Overall, it is abundandly clear that the across-the-board cuts are bad policy and should be avoided if possible. As ITIF wrote in Taking on the Three Deficits, while budget cuts are a necessary piece of debt reduction, indiscriminate budget cuts that harms America’s ability to innovation and grow are far from rational economic policy. Hopefully, as the impact of the potential sequestration cuts becomes more clear, this will provide Congress the motivation it needs to act and create a more innovation-friendly budget.
Science and R&D
Winning the Race 2012 Memos
As the 2012 presidential campaign moves in the final stage, ITIF is presenting general principles and specific recommendation ideas across several policy areas we believe the next President and Congress should adopt to restore U.S. global competiveness and prosperity.
As chronicled in Innovation Economic: The Race for Global Advantage, the United States is losing its once formidable edge as an innovator. Many other nations are putting in place better tax, talent, technology and trade policies, and reaping the rewards in terms of faster growth, more jobs, and faster income growth. It’s not too late for the United States to regain its lead but it will need to act boldly and with resolve.
Week by week until the November election, the Winning the Race series will put forward creative yet pragmatic ideas in policies affecting taxes, trade, education, broadband, the digital economy, clean energy, science and technology and other areas. Taken as a whole, the series represents a new Innovation Consensus to replace the outdated Washington Consensus.
Memo One (September 3, 2012): Boosting Innovation, Competitiveness, and Productivity
Memo Two (September 10, 2012): Trade and Globalization
Memo Three (September 17, 2012): Corporate Tax
Memo Four (September 24, 2012): Digital Communication Networks
Memo Five (October 1, 2012): Traded Sector Industries
Memo Six (October 9, 2012): Digital Economy
Memo Seven (October 15, 2012): STEM Skills
Memo Eight (October 22, 2012): Clean Energy
Memo Nine (October 29, 2012): Science and Technology
Memo Ten (November 5, 2012): Overcoming the Barriers
Complete List of Policy Recommendations: Top Policy Recommendations for the Obama Administration to Help the United States Win the Race for Global Advantage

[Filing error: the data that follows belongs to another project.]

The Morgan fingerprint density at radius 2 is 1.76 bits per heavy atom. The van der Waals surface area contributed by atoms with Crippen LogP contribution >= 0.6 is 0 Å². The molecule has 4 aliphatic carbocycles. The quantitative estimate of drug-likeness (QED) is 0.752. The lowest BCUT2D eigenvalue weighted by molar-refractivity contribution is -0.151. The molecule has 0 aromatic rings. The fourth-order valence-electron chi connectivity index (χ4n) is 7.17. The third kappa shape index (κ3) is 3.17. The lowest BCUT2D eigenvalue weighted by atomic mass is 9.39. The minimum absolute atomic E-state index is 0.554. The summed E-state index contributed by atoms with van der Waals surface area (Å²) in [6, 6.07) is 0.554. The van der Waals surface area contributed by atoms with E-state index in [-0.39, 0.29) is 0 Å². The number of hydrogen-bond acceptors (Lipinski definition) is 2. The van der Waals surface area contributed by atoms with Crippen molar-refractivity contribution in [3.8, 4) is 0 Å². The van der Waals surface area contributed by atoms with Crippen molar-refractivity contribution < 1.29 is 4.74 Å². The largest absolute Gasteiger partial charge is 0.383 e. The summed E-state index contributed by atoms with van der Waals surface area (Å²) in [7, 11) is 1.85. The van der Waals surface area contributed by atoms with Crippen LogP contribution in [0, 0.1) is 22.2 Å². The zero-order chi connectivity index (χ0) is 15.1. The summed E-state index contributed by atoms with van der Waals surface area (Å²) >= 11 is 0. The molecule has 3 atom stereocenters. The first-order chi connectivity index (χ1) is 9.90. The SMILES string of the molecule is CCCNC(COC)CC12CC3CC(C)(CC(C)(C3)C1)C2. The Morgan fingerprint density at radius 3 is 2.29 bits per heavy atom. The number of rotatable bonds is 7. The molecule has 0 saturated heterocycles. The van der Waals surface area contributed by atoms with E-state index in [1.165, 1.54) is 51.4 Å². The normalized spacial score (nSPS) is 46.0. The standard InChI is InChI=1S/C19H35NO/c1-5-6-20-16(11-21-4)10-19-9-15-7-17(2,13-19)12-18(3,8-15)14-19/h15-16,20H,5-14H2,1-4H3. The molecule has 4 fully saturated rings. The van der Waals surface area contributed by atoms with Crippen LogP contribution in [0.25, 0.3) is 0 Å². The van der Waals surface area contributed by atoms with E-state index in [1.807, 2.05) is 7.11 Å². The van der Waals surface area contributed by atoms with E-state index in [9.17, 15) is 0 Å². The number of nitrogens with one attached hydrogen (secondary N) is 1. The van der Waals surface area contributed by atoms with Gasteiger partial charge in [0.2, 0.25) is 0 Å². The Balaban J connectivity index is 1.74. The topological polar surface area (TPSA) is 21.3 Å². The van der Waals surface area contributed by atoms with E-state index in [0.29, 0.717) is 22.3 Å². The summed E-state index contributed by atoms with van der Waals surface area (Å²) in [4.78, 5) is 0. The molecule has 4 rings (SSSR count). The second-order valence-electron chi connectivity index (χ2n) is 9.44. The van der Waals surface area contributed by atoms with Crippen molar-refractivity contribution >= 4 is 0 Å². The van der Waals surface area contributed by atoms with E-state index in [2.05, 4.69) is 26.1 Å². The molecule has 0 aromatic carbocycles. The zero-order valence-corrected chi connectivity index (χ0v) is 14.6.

We’re #27: The United States Lags Far Behind in R&D Tax Incentive Generosity
With the U.S. unemployment rate stuck at over eight percent, one would expect a laser-like focus in Washington on simple tools that would increase growth. One key tool is the federal R&D tax credit: increasing the rate of the Alternative Simplified Credit (ASC) from 14 to 20 percent would increase annual GDP growth by $66 billion and create at least 162,000 jobs. Yet despite its efficacy, the United States continues to fall behind other nations in the generosity of its R&D tax incentive. Other countries, including Brazil, Canada, China, France, and India, have implemented R&D tax incentive schemes that far exceed that of the United States in generosity. In fact, in 2012, ITIF estimates that the United States ranks just 27th out of 42 countries studied in terms of R&D tax incentive generosity, down from 23rd just five years ago.
This statistic is unmistakable and troubling. The United States was first nation to realize the importance of spurring R&D through the tax code, putting in place the R&D credit in 1981. As a result, the United States experienced an R&D stimulus that helped drive robust economic growth through the 1980s and 1990s. Yet, while proposals for increasing the R&D tax credit have come and gone—including most recently President Obama’s call for a slight increase of the ASC to 17 percent—what was once the most generous R&D tax incentive in the world has now become one of the least generous. This means that when firms look for countries in which to invest in R&D, many other nations have a distinct, and in many cases, large tax advantage over the United States.
In a globalized world where innovation is the key to competitive advantage, firms within United States are less able to gain global market share in technology-based industries and new areas of growth. The result: stagnant economic growth and persistent unemployment—precisely the symptoms we see today. Without R&D tax incentives, companies will not conduct enough R&D, and thus society is worse off without R&D tax incentives.
Why Aren’t the Jobs There for U.S. Scientists?
The United States needs to enact a far more sophisticated set of policies regarding regulations, public investment, taxes, trade, education, and others if we want to create an environment in which U.S. life sciences firms—and those in other science- and engineering-based sectors—can remain globally competitive and thus produce sufficient employment opportunities to fully leverage the high-skilled scientific and engineering talent being produced in the United States.